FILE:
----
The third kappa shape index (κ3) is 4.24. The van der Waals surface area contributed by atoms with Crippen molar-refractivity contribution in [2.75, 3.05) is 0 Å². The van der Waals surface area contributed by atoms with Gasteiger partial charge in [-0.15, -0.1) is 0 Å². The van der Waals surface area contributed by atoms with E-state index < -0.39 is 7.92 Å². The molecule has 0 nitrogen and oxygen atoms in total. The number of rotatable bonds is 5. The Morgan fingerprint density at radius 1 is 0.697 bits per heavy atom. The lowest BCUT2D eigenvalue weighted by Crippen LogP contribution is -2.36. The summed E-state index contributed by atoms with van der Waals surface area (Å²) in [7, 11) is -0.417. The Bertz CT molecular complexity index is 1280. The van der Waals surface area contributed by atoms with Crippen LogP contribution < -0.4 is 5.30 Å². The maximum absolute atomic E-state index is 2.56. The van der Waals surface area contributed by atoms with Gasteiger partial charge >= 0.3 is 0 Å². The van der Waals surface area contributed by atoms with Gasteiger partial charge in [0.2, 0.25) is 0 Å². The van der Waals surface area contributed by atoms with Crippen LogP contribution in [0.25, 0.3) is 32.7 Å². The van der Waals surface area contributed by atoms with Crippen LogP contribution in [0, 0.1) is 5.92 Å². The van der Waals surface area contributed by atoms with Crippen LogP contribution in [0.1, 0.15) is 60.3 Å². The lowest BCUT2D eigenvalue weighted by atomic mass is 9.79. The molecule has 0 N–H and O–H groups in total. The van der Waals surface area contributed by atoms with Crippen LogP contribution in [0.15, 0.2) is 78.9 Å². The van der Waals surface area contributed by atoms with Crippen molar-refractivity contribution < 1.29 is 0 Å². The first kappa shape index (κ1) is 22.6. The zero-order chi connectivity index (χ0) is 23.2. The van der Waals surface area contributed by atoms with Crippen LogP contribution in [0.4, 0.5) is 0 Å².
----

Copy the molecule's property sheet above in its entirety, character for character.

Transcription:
The third kappa shape index (κ3) is 4.24. The van der Waals surface area contributed by atoms with Crippen molar-refractivity contribution in [2.75, 3.05) is 0 Å². The van der Waals surface area contributed by atoms with Gasteiger partial charge in [-0.15, -0.1) is 0 Å². The van der Waals surface area contributed by atoms with E-state index < -0.39 is 7.92 Å². The molecule has 0 nitrogen and oxygen atoms in total. The number of rotatable bonds is 5. The Morgan fingerprint density at radius 1 is 0.697 bits per heavy atom. The lowest BCUT2D eigenvalue weighted by Crippen LogP contribution is -2.36. The summed E-state index contributed by atoms with van der Waals surface area (Å²) in [7, 11) is -0.417. The Bertz CT molecular complexity index is 1280. The van der Waals surface area contributed by atoms with Crippen LogP contribution < -0.4 is 5.30 Å². The maximum absolute atomic E-state index is 2.56. The van der Waals surface area contributed by atoms with Gasteiger partial charge >= 0.3 is 0 Å². The van der Waals surface area contributed by atoms with Gasteiger partial charge in [0.2, 0.25) is 0 Å². The van der Waals surface area contributed by atoms with Crippen LogP contribution in [0.25, 0.3) is 32.7 Å². The van der Waals surface area contributed by atoms with Crippen LogP contribution in [0, 0.1) is 5.92 Å². The van der Waals surface area contributed by atoms with Crippen LogP contribution in [0.1, 0.15) is 60.3 Å². The lowest BCUT2D eigenvalue weighted by atomic mass is 9.79. The molecule has 0 N–H and O–H groups in total. The van der Waals surface area contributed by atoms with Crippen LogP contribution in [0.15, 0.2) is 78.9 Å². The van der Waals surface area contributed by atoms with Crippen molar-refractivity contribution < 1.29 is 0 Å². The first kappa shape index (κ1) is 22.6. The zero-order chi connectivity index (χ0) is 23.2. The van der Waals surface area contributed by atoms with Crippen LogP contribution in [0.4, 0.5) is 0 Å².